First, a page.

German word of the day: Das Paradebeispiel

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German word of the day: Das Paradebeispiel

It is often said that the German language has a word for everything. Today’s word a day is a prime example (see what we did there?).


The German word Paradebeispiel, which literally translates as ‘parade example’, is used to refer to a person or object that is the absolute embodiment of something. 


Whether it’s a classmate who is the textbook example of a teacher's pet, or a newly passed law that is the epitome of good foreign policy, there is no shortage of Paradebeispiele in the world.

Just as a parade is loud and rather hard to miss, a Paradebeispiel is usually a glaringly obvious example of a certain concept or idea. 

Parades such as the Carnival of Cultures in Berlin are as hard to miss as 'Paradebeispiele'. Photo: DPA

As parades are most often lively and fun events, the term is most often used in a positive sense: a hit album may be a Paradebeispiel for musical success, or a new building may be a Paradebeispiel for modern innovation.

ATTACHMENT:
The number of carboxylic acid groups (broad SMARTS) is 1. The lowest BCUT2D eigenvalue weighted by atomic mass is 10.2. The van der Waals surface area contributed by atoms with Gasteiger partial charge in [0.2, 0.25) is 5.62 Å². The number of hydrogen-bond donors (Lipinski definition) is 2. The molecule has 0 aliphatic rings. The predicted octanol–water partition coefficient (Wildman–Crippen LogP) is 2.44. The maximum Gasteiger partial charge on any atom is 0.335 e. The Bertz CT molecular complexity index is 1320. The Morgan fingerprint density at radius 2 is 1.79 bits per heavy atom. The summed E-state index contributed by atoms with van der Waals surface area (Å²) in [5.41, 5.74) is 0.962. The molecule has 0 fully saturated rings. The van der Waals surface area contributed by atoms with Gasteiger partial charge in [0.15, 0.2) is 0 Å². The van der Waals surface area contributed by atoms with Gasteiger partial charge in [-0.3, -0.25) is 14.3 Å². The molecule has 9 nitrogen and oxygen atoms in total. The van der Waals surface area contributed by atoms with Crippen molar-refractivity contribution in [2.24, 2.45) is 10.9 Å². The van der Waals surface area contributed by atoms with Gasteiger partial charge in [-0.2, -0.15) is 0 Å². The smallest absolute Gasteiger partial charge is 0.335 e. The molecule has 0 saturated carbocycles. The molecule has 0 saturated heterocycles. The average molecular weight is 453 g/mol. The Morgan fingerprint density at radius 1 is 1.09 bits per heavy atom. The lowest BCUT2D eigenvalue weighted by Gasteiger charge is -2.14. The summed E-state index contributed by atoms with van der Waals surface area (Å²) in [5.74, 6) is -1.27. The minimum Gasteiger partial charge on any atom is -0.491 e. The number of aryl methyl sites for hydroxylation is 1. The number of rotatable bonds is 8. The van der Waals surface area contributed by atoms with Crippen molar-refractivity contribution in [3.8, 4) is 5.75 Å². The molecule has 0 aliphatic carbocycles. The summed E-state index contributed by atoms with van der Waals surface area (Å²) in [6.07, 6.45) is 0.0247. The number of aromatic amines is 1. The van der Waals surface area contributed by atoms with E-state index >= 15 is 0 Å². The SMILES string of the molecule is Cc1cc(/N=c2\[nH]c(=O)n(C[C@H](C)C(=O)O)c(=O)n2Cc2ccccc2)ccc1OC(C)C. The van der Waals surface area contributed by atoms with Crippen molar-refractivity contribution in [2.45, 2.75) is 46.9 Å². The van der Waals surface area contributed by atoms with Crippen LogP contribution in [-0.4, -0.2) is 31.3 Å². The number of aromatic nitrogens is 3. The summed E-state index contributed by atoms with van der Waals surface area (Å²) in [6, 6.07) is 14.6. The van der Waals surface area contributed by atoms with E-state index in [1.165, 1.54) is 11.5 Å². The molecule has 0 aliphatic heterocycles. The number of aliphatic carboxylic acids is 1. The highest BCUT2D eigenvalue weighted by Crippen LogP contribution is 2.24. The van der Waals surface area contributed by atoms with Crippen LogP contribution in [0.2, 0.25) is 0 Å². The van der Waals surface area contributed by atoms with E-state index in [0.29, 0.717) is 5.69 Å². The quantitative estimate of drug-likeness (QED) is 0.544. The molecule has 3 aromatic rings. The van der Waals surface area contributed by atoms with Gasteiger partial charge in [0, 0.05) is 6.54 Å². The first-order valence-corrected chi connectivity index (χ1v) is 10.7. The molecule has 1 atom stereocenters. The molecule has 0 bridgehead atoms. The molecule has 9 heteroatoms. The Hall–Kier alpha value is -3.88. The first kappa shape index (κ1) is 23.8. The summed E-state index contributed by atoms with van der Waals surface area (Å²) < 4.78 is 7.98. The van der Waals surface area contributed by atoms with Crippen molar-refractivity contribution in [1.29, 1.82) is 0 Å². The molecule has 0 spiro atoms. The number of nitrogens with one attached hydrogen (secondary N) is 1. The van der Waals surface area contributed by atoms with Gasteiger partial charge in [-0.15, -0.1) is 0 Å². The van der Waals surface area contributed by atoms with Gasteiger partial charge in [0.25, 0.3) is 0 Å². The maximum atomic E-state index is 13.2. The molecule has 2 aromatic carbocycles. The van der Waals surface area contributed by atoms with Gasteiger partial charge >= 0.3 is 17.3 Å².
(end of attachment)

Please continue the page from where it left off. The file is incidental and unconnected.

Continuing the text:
It can, however, also be used in a more negative way: some may say that socks and sandals are a Paradebeispiel for bad taste, or that a country’s government is a Paradebeispiel for failed leadership. 

READ ALSO: 10 ways of speaking German you'll only ever pick up on the street

Similar English terms include ‘prime example’, ‘case in point’ or ‘textbook example’.

You will often also see people pointing to an object or person after making a statement and saying ‘Exhibit A’, suggesting that said object or person is perfect evidence for what they have just said. 

So, if you ever find yourself being known as a Paradebeispiel for something, let’s hope it’s for one of your better qualities or achievements!


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